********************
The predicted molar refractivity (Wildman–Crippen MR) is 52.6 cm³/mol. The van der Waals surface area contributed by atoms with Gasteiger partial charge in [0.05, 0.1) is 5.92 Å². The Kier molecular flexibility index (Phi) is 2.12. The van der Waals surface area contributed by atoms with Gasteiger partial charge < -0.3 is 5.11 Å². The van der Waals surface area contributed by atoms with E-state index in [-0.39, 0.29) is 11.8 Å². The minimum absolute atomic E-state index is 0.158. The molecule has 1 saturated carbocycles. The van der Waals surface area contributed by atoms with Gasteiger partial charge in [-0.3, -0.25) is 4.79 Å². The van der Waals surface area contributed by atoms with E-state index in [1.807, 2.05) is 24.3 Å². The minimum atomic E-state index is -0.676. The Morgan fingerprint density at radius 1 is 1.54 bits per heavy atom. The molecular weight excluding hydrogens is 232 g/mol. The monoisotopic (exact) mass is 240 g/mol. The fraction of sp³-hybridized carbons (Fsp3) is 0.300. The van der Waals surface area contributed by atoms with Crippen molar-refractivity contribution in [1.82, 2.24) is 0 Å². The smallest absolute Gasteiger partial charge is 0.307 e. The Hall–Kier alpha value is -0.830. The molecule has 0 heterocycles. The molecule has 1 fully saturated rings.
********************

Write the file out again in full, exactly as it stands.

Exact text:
The predicted molar refractivity (Wildman–Crippen MR) is 52.6 cm³/mol. The van der Waals surface area contributed by atoms with Gasteiger partial charge in [0.05, 0.1) is 5.92 Å². The Kier molecular flexibility index (Phi) is 2.12. The van der Waals surface area contributed by atoms with Gasteiger partial charge < -0.3 is 5.11 Å². The van der Waals surface area contributed by atoms with E-state index in [-0.39, 0.29) is 11.8 Å². The minimum absolute atomic E-state index is 0.158. The molecule has 1 saturated carbocycles. The van der Waals surface area contributed by atoms with Gasteiger partial charge in [-0.3, -0.25) is 4.79 Å². The van der Waals surface area contributed by atoms with E-state index in [1.807, 2.05) is 24.3 Å². The minimum atomic E-state index is -0.676. The Morgan fingerprint density at radius 1 is 1.54 bits per heavy atom. The molecular weight excluding hydrogens is 232 g/mol. The monoisotopic (exact) mass is 240 g/mol. The fraction of sp³-hybridized carbons (Fsp3) is 0.300. The van der Waals surface area contributed by atoms with Crippen molar-refractivity contribution in [1.82, 2.24) is 0 Å². The smallest absolute Gasteiger partial charge is 0.307 e. The Hall–Kier alpha value is -0.830. The molecule has 0 heterocycles. The molecule has 1 fully saturated rings.